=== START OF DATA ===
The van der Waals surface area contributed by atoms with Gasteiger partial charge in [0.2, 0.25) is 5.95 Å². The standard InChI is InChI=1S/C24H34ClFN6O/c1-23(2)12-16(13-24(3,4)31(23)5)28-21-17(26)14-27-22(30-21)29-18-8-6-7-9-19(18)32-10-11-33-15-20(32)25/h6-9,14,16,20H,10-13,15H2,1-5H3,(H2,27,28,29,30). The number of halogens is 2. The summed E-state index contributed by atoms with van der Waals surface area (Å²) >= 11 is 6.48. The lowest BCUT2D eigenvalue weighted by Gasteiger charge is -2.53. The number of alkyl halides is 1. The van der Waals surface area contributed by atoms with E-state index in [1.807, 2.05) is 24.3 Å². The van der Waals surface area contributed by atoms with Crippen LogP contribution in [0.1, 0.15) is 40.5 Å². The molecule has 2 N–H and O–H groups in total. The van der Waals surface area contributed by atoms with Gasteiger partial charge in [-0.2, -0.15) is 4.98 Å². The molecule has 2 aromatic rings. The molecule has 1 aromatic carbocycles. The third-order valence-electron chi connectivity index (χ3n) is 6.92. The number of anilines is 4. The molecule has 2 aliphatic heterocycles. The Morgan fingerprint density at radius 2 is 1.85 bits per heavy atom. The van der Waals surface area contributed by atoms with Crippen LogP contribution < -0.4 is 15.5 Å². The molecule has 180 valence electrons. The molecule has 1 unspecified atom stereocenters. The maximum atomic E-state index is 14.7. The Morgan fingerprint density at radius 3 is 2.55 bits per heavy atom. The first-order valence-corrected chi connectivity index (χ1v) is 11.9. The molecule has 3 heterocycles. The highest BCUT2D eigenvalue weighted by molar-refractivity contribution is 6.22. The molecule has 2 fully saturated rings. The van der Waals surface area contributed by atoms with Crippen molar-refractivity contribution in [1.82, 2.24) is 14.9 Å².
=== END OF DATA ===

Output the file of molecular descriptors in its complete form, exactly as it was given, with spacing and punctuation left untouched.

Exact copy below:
The van der Waals surface area contributed by atoms with Gasteiger partial charge in [0.2, 0.25) is 5.95 Å². The standard InChI is InChI=1S/C24H34ClFN6O/c1-23(2)12-16(13-24(3,4)31(23)5)28-21-17(26)14-27-22(30-21)29-18-8-6-7-9-19(18)32-10-11-33-15-20(32)25/h6-9,14,16,20H,10-13,15H2,1-5H3,(H2,27,28,29,30). The number of halogens is 2. The summed E-state index contributed by atoms with van der Waals surface area (Å²) >= 11 is 6.48. The lowest BCUT2D eigenvalue weighted by Gasteiger charge is -2.53. The number of alkyl halides is 1. The van der Waals surface area contributed by atoms with E-state index in [1.807, 2.05) is 24.3 Å². The van der Waals surface area contributed by atoms with Crippen LogP contribution in [0.1, 0.15) is 40.5 Å². The molecule has 2 N–H and O–H groups in total. The van der Waals surface area contributed by atoms with Gasteiger partial charge in [-0.2, -0.15) is 4.98 Å². The molecule has 2 aromatic rings. The molecule has 1 aromatic carbocycles. The third-order valence-electron chi connectivity index (χ3n) is 6.92. The number of anilines is 4. The molecule has 2 aliphatic heterocycles. The Morgan fingerprint density at radius 2 is 1.85 bits per heavy atom. The van der Waals surface area contributed by atoms with Crippen LogP contribution < -0.4 is 15.5 Å². The molecule has 180 valence electrons. The molecule has 1 unspecified atom stereocenters. The maximum atomic E-state index is 14.7. The Morgan fingerprint density at radius 3 is 2.55 bits per heavy atom. The first-order valence-corrected chi connectivity index (χ1v) is 11.9. The molecule has 3 heterocycles. The highest BCUT2D eigenvalue weighted by molar-refractivity contribution is 6.22. The molecule has 2 fully saturated rings. The van der Waals surface area contributed by atoms with Crippen molar-refractivity contribution in [1.82, 2.24) is 14.9 Å².